It’s been around for three decades, but Six Sigma can still be somewhat of an enigma. It can mean different things within various organizations or circumstances, but there is a way to broadly outline this business process improvement methodology and define its beginnings, its, rise, its use and its implementation.
There has been some backlash against Six Sigma over the recent years, some of which is warranted and will be discussed, but overall the process proves a valuable tool in reducing defects in product manufacturing, especially when paired with Agile thinking, lean manufacturing and capable project management tools.
What Is Six Sigma?
To start, let’s define the term Six Sigma. As noted, it’s a methodology used to improve the quality of an output in a process. It does this by first identifying, and then removing, the causes of defects. This is achieved via a set of quality management methods, which feature both empirical and statistical approaches. A staff with Six Sigma expertise is also usually hired to monitor the process.
Six Sigma was first introduced by Motorola engineer Bill Smith in 1986, where it was registered as a trademark. But it was when Jack Welch made it central to his business strategy at General Motors, about 10 years later, that it became popular in the broader business world.
Why Six Sigma?
The creed for Six Sigma can be broken down into these three assertions:
- The continuous effort to achieve stability and a predictable result from a process is what makes a business successful.
- There are characteristics to manufacturing and businesses processes that are definable and measurable. These characteristics can be analyzed to control and improve them.
- From the top down, the entire organization must be committed to sustaining quality improvements for them to be achieved.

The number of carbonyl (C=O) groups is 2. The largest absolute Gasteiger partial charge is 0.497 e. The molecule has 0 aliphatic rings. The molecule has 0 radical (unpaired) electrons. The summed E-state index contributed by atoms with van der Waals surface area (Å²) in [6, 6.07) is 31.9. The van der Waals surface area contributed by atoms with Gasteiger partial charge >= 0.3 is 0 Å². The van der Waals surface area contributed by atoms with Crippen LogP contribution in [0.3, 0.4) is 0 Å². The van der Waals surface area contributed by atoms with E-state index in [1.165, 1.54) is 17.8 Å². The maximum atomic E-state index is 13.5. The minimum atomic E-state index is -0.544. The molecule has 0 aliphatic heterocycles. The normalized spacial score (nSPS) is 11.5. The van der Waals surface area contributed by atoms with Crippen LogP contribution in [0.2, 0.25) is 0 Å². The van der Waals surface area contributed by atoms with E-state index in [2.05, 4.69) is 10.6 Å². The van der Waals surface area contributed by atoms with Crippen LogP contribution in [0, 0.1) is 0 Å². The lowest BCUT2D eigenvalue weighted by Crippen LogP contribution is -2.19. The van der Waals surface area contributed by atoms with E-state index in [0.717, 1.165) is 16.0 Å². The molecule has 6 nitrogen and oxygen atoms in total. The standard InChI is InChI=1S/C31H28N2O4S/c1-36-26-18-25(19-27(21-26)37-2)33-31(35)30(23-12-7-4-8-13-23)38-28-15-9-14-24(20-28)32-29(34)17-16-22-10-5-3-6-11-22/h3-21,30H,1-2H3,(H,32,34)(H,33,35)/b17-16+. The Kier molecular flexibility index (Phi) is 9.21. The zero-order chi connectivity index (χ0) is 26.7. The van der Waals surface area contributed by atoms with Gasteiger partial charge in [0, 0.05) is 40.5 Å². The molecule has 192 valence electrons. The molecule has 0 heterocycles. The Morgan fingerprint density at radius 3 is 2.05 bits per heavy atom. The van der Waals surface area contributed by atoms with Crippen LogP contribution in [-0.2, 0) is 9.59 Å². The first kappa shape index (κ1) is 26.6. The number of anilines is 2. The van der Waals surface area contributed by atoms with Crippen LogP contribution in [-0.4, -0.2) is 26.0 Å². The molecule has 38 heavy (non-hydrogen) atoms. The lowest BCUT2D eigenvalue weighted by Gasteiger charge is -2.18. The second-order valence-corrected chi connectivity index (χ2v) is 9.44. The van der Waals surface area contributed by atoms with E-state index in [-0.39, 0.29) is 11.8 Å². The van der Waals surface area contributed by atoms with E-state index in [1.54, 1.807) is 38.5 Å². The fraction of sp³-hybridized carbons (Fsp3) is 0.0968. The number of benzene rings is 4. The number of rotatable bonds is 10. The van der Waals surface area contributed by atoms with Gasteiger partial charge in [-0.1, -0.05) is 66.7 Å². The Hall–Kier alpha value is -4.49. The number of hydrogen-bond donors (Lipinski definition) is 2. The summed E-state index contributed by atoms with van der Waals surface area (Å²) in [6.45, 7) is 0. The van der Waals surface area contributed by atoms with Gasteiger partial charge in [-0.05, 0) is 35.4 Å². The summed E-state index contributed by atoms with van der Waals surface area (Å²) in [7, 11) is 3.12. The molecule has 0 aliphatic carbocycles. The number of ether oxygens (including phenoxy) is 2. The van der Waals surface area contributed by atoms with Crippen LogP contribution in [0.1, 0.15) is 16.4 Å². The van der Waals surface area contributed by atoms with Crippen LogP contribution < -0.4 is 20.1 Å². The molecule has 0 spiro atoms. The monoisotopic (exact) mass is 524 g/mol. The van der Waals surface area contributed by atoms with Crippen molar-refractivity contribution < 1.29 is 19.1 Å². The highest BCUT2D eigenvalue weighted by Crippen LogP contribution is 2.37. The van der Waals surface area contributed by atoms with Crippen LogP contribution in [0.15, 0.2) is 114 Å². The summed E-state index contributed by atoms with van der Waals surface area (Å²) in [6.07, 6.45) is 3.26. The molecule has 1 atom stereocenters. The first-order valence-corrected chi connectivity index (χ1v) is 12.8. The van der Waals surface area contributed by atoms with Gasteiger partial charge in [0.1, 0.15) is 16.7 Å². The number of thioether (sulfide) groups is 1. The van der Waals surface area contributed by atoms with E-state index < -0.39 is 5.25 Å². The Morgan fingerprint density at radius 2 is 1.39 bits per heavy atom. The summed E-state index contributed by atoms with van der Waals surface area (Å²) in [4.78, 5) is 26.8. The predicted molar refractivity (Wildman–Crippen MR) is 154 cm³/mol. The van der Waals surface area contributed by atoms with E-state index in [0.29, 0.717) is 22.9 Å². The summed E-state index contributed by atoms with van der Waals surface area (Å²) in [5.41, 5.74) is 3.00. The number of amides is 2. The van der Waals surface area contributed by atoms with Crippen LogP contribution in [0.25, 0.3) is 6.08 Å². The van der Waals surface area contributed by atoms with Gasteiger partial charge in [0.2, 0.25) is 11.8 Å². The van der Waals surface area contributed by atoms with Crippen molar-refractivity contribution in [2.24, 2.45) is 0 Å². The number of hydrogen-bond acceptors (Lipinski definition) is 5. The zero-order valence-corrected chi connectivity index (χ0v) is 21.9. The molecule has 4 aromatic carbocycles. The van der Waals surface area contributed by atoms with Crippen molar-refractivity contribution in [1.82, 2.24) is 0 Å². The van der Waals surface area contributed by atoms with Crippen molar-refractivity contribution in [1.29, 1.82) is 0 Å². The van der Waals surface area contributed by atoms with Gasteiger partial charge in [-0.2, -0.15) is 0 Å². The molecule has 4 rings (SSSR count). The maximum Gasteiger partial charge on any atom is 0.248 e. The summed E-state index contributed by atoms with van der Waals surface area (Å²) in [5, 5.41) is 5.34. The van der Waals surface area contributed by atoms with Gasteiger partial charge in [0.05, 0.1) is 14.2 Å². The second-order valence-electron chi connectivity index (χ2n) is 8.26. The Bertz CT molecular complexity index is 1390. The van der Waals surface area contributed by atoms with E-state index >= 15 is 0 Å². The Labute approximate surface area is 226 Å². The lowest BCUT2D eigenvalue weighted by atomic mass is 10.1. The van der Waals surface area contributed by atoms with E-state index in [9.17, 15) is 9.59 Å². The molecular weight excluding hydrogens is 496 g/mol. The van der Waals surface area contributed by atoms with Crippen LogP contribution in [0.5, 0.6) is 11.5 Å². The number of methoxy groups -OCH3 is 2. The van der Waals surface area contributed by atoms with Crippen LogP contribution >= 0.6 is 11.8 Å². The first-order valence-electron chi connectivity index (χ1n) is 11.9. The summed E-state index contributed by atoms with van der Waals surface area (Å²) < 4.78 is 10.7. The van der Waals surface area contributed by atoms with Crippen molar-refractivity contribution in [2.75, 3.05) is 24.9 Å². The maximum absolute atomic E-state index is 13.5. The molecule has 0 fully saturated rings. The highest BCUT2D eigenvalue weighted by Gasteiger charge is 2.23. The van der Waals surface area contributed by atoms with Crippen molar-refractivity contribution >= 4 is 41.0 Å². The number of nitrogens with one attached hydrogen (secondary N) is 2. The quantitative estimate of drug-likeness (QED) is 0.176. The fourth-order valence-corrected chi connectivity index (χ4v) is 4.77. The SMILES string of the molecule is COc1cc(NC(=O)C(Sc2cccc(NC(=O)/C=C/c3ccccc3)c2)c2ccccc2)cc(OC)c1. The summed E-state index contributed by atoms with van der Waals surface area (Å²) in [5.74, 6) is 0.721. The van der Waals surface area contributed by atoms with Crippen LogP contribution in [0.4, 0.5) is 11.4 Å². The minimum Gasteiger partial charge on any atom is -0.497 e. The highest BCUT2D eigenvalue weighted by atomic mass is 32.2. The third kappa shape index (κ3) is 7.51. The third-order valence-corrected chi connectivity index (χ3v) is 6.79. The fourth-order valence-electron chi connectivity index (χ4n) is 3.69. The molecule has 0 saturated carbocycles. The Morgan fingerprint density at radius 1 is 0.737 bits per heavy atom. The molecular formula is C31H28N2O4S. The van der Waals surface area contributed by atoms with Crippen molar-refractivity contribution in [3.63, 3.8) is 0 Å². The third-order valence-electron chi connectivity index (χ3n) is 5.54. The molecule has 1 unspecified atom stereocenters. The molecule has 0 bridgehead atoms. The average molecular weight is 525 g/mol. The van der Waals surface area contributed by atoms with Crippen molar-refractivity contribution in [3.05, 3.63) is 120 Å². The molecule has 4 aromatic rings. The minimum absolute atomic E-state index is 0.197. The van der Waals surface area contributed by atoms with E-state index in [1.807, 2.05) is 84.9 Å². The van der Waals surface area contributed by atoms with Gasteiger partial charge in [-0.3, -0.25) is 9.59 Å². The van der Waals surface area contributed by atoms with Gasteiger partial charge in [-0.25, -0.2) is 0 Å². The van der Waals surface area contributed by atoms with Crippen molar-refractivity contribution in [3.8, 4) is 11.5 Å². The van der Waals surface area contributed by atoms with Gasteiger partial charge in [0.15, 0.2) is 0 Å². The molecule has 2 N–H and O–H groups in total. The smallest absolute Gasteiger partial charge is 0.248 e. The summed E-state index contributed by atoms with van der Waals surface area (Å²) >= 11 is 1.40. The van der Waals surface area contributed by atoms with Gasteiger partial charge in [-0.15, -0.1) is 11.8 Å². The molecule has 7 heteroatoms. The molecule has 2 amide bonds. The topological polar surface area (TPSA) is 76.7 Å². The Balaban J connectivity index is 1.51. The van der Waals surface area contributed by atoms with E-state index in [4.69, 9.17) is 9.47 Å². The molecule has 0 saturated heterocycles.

What Are the Features of Six Sigma?
Six Sigma isn’t the first technique developed to improve process, but it differs from others in three significant ways:
- It is focused on measurable and quantifiable financial returns.
- Leadership is critical.
- Data and statistics are the basis of decision-making instead of assumptions or guesses.
The DMAIC Roadmap
The core tool to the Six Sigma approach is the DMAIC roadmap, which is a more scientific method for project development. It’s a flexible, formalized problem-solving process that includes the following five steps:
- Define: This step is used to figure out the business problem, what the goal is, the potential resources, the project scope and what the timeline for completion is. This is often detailed in the project charter, where what you know about the project is collected and any facts related to the work are defined, objectives are set and the project team is formed.
- Measure: Now you want to establish a baseline, so you have something to measure against when you’re working on improving processes. This is where you collect all the data to put the work in context. The team will make the determination on what will be measured and how. The better the data, the better this system performs.
- Analyze: Here you are identifying what is preventing the progress of the process, so it can be eliminated. Again, you’ll use a data collection plan until you discover the root causes of the problem. This process involves complex analytical tools, some of which, to varying degrees of complexity include: listing and prioritizing potential causes of the problem; prioritizing root causes to improve steps; identifying how process inputs impact process outputs; creating detailed process maps.
- Improve: Test and implement solutions to the identified problems, using creative solutions to eliminate root causes and prevent them from coming up again. This is done with various brainstorming techniques and other problem-solving methods. It’s suggested that focusing on the simplest and easiest solution is best. Test those solutions, and figure out what risks are inherent. Then create an implementation plan, and execute improvements.
- Control: In order to make sure that these improvements are sustainable, monitor them by creating a control plan. Be sure to update that plan as needed. You can develop a control chart to assess the stability of the improvements as the project moves forward, and guide the monitoring while planning for if that process becomes unstable.